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Are Nascent Entrepreneurs Jacks-of-All-Trades? A Test of Lazear's Theory of Entrepreneurship with German Data


  • Wagner, Joachim

    () (Leuphana University Lüneburg)


In a recent paper Edward Lazear proposed the jack-of-all-trades view of entrepreneurship. Based on a coherent model of the choice between self-employment and paid employment he shows that having a background in a large number of different roles increases the probability of becoming an entrepreneur. The intuition behind this proposition is that entrepreneurs must have sufficient knowledge in a variety of areas to put together the many ingredients needed for survival and success in a business, while for paid employees it suffices and pays to be a specialist in the field demanded by the job taken. This paper contributes to the entrepreneurship literature by empirically testing Lazear's hypothesis using a large recent representative sample of the German population. The empirical estimation takes the rare events nature of becoming a nascent entrepreneur and the regional stratification of the sample into account. The results illustrate the statistical significance and economic importance of the jack-of-all-trades theory.

Suggested Citation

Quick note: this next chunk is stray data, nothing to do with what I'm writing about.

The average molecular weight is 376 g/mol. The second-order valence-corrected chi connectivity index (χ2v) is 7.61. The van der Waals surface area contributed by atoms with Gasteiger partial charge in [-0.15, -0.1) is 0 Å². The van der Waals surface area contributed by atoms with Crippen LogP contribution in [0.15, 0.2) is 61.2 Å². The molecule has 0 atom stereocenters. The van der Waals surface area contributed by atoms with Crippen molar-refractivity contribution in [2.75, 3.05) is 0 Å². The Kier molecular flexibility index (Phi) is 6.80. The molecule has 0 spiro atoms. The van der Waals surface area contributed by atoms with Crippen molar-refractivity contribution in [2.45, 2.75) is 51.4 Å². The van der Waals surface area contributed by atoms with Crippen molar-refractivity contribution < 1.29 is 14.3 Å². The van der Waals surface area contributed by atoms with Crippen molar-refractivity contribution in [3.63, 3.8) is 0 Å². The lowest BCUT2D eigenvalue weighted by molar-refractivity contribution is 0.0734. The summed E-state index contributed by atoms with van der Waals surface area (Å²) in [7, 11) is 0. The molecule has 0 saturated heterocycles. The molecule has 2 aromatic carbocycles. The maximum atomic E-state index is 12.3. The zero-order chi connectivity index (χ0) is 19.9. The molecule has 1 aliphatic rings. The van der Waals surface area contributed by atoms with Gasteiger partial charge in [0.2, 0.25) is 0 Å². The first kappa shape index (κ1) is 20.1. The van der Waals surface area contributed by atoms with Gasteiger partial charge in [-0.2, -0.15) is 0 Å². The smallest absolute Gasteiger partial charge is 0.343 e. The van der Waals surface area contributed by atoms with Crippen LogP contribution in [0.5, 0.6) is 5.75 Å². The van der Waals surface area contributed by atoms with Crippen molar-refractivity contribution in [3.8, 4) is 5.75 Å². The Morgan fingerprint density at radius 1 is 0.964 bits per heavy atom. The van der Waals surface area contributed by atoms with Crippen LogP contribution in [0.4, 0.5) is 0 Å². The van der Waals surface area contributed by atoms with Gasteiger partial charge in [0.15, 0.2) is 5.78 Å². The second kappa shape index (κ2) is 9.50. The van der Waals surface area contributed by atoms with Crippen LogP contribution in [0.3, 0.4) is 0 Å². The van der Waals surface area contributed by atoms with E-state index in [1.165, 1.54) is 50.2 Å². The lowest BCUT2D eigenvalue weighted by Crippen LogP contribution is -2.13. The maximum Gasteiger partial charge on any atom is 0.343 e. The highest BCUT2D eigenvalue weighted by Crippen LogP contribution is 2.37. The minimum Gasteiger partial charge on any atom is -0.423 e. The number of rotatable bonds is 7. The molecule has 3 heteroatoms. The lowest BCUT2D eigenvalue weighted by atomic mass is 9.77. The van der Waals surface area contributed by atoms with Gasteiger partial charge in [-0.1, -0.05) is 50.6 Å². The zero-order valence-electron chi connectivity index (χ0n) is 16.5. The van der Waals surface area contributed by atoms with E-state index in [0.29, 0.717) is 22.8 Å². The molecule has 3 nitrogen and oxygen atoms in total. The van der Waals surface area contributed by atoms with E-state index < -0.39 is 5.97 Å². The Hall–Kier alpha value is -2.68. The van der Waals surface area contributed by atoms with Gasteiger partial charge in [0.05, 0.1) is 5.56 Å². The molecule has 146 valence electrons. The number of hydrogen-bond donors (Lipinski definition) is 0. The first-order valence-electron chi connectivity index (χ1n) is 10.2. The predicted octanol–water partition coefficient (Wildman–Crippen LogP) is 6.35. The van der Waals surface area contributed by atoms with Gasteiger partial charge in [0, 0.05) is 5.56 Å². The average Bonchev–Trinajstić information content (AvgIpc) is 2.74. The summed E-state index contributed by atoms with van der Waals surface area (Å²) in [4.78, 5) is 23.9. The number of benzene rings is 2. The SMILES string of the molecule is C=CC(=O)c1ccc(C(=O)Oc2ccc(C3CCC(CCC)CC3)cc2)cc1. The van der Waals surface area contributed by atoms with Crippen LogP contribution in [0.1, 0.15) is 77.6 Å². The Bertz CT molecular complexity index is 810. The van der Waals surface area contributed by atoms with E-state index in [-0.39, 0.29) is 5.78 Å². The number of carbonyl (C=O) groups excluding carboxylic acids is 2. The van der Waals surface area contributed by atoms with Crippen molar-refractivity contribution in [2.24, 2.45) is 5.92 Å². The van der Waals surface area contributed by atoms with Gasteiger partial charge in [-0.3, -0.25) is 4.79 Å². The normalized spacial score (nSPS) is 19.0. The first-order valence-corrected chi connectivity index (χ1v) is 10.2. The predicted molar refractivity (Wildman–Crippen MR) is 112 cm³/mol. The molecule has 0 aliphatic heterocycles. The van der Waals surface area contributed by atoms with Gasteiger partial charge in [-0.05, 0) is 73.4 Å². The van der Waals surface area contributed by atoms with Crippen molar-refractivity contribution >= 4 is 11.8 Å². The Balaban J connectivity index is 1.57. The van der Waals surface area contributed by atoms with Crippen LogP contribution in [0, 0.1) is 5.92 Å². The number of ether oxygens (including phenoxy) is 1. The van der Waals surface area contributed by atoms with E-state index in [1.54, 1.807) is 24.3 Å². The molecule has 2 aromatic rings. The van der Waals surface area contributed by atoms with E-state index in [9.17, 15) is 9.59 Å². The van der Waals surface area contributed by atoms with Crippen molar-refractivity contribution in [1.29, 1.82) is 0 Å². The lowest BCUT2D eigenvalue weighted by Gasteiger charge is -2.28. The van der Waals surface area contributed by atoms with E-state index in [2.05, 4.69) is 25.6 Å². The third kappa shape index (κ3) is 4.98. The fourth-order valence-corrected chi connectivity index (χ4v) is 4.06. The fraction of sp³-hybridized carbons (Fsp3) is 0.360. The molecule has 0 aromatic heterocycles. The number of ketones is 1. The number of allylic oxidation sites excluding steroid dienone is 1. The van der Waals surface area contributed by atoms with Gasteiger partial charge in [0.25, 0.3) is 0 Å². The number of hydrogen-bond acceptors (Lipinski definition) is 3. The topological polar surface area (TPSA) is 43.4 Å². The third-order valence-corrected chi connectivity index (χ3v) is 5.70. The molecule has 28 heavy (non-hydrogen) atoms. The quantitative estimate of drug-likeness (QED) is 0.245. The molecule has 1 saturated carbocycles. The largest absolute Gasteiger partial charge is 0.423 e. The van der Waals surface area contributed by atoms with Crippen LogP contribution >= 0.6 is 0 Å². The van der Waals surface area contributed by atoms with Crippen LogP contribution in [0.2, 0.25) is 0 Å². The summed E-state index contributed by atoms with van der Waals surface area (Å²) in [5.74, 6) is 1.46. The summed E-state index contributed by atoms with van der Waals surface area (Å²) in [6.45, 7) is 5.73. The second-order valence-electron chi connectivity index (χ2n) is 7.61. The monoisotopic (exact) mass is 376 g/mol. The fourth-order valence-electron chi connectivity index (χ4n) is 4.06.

• Wagner, Joachim, 2003. "Are Nascent Entrepreneurs Jacks-of-All-Trades? A Test of Lazear's Theory of Entrepreneurship with German Data," IZA Discussion Papers 911, Institute for the Study of Labor (IZA).
  • Handle: RePEc:iza:izadps:dp911

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    References listed on IDEAS

    1. J. Wagner, 2003. "Testing Lazear's jack-of-all-trades view of entrepreneurship with German micro data," Applied Economics Letters, Taylor & Francis Journals, vol. 10(11), pages 687-689.
    2. King, Gary & Zeng, Langche, 2001. "Explaining Rare Events in International Relations," International Organization, Cambridge University Press, vol. 55(03), pages 693-715, June.
    3. Lazear, Edward, 2003. "Entrepreneurship," IZA Discussion Papers 760, Institute for the Study of Labor (IZA).
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    More about this item


    rare events logit; Germany; jack-of-all-trades theory; entrepreneurship;

    JEL classification:

    • J23 - Labor and Demographic Economics - - Demand and Supply of Labor - - - Labor Demand
    • R12 - Urban, Rural, Regional, Real Estate, and Transportation Economics - - General Regional Economics - - - Size and Spatial Distributions of Regional Economic Activity; Interregional Trade (economic geography)

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